Then there is the opportunity to invest in climate-resilient infrastructure and technology.
For our part, assessing the risks and opportunities of climate change forms a core component of our investment research and approach to environmental, social and governance (ESG) integration. Through engagement, we can influence and channel our capital into businesses whose targets and strategies are aligned with the goals of the Paris agreement. Further, we collaborate with others, such as the Institutional Investors Group on Climate Change, to help effect change and support better disclosure.
Climate change is one of the most significant challenges of the 21st century and has big implications for investors. Countries have started to act. The energy transition is underway in many parts of the world. We are seeing policy changes, falling costs of renewable energy and a change in public perception. But we all need to do more to meet the targets set out in the Paris agreement. While challenging, this will create huge opportunities for businesses, economies and investors. The price for inaction, however, will be immeasurable.
Addressing climate change will require significant investment, creating risks and opportunities for asset owners. We explore the opportunities for asset allocators in our paper ‘Strategic Asset Allocation: ESG’s new frontier’.
The impact of climate-related policies on emissions is highlighted in a ASI Research Institute study, ‘Going Green’. We consider the implications for major countries and regions.
"As asset managers, we have a critical role to play in providing finance for the transition to a low-carbon economy."
Eva Cairns, Senior ESG Investment Analyst Climate Change"
Responsible Investing at Aberdeen Standard Investments
Everything’s Future – Invest today. Change tomorrow.
ESG considerations are incorporated into activities. Our goal is to make a difference – for our clients, society and the wider world. ESG investment is about doing the right thing, while aiming to deliver long-term financial stability for our clients.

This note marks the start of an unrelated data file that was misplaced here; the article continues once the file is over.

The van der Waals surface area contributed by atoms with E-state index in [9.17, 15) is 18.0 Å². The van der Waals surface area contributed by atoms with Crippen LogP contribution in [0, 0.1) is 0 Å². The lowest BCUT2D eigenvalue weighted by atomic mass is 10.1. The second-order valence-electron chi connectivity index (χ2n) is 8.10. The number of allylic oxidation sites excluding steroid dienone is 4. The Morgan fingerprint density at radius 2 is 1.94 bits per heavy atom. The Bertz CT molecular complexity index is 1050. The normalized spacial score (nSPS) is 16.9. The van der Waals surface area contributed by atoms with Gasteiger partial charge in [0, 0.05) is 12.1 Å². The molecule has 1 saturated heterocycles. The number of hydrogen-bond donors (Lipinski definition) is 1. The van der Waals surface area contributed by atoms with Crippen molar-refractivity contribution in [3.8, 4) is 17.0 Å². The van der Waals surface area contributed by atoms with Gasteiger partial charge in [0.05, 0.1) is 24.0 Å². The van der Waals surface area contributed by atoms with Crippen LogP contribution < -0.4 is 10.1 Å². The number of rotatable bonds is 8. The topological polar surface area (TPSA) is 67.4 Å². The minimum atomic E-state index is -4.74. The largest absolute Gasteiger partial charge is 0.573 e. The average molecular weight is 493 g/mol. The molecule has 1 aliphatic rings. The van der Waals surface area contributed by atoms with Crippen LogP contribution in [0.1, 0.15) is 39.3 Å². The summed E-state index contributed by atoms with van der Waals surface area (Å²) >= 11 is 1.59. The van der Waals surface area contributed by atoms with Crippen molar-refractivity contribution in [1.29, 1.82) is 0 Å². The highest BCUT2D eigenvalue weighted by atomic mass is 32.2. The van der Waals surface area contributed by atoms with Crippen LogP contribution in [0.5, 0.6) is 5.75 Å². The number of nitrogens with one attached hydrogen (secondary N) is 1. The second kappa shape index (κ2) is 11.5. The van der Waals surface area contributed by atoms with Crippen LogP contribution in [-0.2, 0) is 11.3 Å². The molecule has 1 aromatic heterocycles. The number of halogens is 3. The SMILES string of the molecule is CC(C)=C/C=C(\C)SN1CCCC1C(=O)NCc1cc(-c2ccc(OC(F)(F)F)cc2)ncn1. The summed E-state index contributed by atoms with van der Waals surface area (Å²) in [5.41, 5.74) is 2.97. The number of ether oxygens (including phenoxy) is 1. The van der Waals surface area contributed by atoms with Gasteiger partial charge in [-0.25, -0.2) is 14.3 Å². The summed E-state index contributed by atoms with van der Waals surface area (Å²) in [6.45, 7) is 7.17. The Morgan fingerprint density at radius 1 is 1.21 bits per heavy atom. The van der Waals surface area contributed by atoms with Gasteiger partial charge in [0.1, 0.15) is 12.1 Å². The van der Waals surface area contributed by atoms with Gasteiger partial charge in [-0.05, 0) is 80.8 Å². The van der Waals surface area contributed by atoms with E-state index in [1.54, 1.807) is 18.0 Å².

ESG investment is about active engagement, with the goal of improving the performance of assets we manage around the world. To do this, we have a team of over 50 ESG specialists spanning the globe. This on-the-ground resource means we can fully understand the investments we make for our clients, building detailed pictures of companies in which we invest and the markets in which we operate.
By making ESG central to our investment capabilities, we look to deliver robust financial outcomes for our clients – as well as actively contributing to a fairer, more sustainable world.
Euan Stirling, Global Head of Stewardship and ESG Investment
- climate change
- resource depletion
- human rights
- modern slavery
- child labour
- working conditions
- employee relations
- bribery and corruption
- executive pay
- board diversity
- political lobbying
- tax strategy
It starts with us, that’s why on top of our financial responsibilities to our clients, as a company we have committed to:
eliminate all feasible single-use plastics in our buildings
procure 100% renewable energy in our buildings
cut our greenhouse gas emissions from energy use by 50% by 2030
We want to go further though, and while we continue to reduce, we have also pledged to offset our entire carbon footprint to become carbon neutral in 2020.
For a more in-depth look at this vitally important topic, please
1NatCat Service, MunichRe, accessed July 14 2019
2Special Report on Global Warming of 1.5°C, IPCC, October 2018
3Grantham Research Institute on climate change and the environment, China country profile 2019, http://www.lse.ac.uk/GranthamInstitute/country-profiles/china/
4International Energy Agency (IEA). World Energy Outlook 2008, https://www.iea.org/weo2018/scenarios/